What are drylands?
Drylands are areas of naturally low rainfall. They typically are made of shrublands and fescue tussock grasslands. They are precious habitats that cover 19% of New Zealand's land area.
Importance of drylands
Drylands contain about half of New Zealand's most threatened plant species. There is a very high diversity of native herbs, sub-shrubs and grasses. Exotic plants species are often seen such as mouse-ear hawkweed and sweet brier.
The animals in drylands are mostly lizards and invertebrates. Drylands are also important habitats for birds, such as banded dotterels, pipit, black fronted terns.
Drylands have important biodiversity, natural, physical, cultural and recreational values. Drylands might be used for carbon sequestration (carbon capture and storage), as well as soil and water conservation. Previously drylands were used for pasture but more recently for cropping, viticulture, horticulture, dairying, forestry, and lifestyle blocks.
Threats to drylands
There has been an extensive loss of dryland ecosystems to agricultural development. As a result, drylands are New Zealand’s least protected and most threatened ecosystems.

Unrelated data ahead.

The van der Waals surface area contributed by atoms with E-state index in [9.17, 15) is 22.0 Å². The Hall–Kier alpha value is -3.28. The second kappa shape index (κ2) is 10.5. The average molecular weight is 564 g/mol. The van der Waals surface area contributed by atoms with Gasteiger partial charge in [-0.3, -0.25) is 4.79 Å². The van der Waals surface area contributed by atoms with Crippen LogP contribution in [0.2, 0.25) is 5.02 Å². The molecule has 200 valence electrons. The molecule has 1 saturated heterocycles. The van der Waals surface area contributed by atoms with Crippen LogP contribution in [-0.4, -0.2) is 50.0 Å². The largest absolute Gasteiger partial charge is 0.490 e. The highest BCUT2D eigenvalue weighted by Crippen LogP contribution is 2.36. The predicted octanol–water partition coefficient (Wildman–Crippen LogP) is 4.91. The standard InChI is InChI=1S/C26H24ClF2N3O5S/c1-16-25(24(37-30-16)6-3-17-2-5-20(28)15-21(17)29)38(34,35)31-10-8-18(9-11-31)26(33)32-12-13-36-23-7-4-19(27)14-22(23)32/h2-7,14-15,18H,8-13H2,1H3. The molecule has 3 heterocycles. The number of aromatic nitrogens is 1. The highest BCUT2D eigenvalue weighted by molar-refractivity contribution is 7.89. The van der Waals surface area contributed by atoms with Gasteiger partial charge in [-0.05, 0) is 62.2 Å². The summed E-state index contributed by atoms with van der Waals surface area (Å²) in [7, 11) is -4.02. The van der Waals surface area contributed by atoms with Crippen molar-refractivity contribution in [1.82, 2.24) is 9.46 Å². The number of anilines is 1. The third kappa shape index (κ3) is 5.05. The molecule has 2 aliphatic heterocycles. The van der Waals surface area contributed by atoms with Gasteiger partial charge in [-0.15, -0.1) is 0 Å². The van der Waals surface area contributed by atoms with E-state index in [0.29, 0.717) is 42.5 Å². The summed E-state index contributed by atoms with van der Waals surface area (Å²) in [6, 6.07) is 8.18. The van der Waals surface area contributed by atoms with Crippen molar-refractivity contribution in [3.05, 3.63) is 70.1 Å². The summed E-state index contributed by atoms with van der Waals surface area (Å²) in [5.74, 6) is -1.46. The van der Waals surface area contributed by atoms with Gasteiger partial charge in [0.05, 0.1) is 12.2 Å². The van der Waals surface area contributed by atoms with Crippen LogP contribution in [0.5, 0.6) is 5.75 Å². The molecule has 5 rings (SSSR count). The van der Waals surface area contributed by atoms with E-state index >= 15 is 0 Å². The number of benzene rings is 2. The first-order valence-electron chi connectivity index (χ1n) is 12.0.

Drylands are vulnerable to invasion by weeds such conifers and Scotch broom. Animal pests such as rabbits also threaten our drylands.
More than 70% of drylands are now lost and only 3% legally protected.
The protection of rare, threatened and under-protected dryland ecosystems is a national priority for nature conservation (MfE 2007). It is crucial we prevent the loss of our remaining dryland ecosystems.
DOC has an initiative called the Mackenzie Drylands Park. This recognises the national importance of the Mackenzie Basin for its extensive – but unprotected and threatened – dryland ecosystems.
Our work in the Tekapo Scientific Reserve has had great results. It shows that it's possible to restore dryland ecosystems even after intensive pastoral farming.
We, with others, are working to protect our precious drylands and the biodiversity of these habitats.